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Abstract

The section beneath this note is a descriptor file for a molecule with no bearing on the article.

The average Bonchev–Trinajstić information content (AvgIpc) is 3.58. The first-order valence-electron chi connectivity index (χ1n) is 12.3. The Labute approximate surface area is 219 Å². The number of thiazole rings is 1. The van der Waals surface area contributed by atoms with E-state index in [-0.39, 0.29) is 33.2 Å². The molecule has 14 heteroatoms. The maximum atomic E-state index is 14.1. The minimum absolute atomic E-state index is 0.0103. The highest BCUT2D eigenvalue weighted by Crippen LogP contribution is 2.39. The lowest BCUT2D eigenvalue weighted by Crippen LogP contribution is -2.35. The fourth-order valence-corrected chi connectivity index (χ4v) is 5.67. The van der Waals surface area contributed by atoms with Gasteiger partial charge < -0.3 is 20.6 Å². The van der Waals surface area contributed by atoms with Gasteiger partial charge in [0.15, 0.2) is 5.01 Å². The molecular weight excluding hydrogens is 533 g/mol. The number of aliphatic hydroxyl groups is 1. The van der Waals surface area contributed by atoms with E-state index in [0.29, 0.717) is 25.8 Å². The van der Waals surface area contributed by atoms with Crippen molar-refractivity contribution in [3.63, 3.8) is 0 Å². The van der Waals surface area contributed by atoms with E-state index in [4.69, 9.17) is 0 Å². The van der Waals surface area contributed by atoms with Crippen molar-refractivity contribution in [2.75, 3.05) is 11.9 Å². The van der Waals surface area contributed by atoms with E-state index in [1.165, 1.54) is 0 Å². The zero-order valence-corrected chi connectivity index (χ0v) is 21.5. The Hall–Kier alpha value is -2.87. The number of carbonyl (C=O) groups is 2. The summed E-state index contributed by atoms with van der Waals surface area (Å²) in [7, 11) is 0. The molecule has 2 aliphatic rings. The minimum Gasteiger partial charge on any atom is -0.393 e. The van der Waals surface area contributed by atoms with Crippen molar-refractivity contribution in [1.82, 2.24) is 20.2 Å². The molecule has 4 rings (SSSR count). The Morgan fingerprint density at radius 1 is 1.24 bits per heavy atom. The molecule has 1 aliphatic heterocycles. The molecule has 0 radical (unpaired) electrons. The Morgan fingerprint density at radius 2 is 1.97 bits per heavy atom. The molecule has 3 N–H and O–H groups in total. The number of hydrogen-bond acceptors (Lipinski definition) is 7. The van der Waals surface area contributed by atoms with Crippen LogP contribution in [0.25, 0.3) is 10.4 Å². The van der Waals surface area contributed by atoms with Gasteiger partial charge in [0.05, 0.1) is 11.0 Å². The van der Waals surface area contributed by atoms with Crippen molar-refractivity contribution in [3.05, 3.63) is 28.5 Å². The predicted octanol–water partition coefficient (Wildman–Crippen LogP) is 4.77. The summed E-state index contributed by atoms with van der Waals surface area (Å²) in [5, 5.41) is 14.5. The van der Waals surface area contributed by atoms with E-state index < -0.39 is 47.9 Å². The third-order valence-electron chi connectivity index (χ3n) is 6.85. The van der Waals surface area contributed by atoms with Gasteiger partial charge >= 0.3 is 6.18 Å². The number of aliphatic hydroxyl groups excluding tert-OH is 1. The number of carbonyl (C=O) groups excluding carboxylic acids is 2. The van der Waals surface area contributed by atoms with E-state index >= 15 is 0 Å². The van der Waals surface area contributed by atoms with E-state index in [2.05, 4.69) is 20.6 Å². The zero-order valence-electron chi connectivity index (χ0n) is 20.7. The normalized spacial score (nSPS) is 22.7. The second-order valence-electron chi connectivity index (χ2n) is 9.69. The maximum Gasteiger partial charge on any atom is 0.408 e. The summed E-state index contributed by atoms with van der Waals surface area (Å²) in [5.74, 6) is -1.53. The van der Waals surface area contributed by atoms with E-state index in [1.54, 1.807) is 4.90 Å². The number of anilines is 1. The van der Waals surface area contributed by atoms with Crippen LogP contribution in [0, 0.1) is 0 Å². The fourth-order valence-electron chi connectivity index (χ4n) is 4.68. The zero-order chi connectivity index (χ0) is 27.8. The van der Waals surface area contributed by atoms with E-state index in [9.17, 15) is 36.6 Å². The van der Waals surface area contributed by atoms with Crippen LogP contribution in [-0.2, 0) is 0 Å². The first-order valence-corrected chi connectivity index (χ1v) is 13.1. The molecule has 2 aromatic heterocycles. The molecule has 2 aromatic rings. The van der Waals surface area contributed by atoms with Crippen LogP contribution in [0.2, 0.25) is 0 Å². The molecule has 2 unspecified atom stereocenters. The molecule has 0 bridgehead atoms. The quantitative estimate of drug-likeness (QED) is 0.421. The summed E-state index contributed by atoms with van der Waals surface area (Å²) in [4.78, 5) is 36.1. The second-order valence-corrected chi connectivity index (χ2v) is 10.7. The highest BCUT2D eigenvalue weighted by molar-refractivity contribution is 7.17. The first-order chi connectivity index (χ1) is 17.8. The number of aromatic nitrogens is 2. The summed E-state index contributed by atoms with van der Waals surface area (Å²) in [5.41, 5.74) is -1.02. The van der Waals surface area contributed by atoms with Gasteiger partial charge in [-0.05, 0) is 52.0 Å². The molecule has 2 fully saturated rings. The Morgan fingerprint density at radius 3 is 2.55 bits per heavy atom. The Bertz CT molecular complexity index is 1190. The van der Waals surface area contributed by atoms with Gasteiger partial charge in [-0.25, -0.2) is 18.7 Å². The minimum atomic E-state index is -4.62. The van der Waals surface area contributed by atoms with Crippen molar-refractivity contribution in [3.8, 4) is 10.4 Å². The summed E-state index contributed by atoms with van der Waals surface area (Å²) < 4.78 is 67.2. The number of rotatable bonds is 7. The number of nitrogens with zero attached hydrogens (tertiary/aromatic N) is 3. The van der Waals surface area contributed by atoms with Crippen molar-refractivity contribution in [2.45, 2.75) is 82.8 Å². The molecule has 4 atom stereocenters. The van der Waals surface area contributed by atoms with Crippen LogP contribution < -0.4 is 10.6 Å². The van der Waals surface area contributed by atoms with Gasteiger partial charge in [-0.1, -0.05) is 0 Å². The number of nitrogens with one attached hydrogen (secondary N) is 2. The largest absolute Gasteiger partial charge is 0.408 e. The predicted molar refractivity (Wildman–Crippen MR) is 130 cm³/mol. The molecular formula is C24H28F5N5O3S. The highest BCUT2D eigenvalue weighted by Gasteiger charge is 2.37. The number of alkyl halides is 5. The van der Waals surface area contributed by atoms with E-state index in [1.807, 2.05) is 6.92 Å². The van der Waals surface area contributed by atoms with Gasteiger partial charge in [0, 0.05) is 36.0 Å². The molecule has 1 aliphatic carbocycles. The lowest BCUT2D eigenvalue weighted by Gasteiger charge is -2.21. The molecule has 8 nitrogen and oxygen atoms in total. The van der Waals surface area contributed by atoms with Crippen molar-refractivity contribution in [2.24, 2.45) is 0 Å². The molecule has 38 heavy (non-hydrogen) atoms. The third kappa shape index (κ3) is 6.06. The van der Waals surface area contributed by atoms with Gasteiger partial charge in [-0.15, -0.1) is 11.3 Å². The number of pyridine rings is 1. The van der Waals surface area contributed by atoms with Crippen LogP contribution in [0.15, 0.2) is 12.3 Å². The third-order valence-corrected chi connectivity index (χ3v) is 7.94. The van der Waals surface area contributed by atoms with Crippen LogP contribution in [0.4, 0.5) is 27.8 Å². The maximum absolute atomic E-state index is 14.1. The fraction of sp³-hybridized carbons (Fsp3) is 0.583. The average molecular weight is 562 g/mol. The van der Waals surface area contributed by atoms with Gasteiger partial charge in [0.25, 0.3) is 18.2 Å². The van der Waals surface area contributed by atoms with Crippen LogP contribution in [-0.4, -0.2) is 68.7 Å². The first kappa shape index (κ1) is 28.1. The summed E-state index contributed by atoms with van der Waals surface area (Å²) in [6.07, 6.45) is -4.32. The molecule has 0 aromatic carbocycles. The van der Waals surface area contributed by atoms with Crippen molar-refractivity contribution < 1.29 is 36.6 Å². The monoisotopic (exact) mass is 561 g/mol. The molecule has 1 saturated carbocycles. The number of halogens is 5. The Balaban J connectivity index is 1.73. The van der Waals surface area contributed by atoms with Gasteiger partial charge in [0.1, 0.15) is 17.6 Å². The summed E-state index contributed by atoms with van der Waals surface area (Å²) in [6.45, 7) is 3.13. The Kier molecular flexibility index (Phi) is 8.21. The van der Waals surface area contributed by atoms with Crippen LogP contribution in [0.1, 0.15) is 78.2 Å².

The Fremont River drainage basin has a variety of geologic and geomorphic features that provide insight into the long-term landscape development of the catchment. Volcanic rocks that are ca. 26 to 4 Ma and are offset by Basin-and-Range style normal faulting underlie the western third of the drainage basin. Fish Lake Hightop and Boulder Mountain show evidence of Pleistocene glaciation. Recent mapping and surface exposure dating suggests that the glacial deposits around these two mountains were deposited during the last glacial maximum (LGM). Mass movement and fluvial deposits in the catchment are predominantly composed of volcanic boulders derived from the volcanic rocks atop Boulder and Thousand Lakes Mountains. Fremont River and tributary incision rates estimated from surface exposure dating of these deposits range from 0.20 to 0.43 m/k.y. Longer-term estimates of exhumation rates in the drainage basin based on emplacement depths of igneous rocks range from 0.10 to 0.38 km/m.y.

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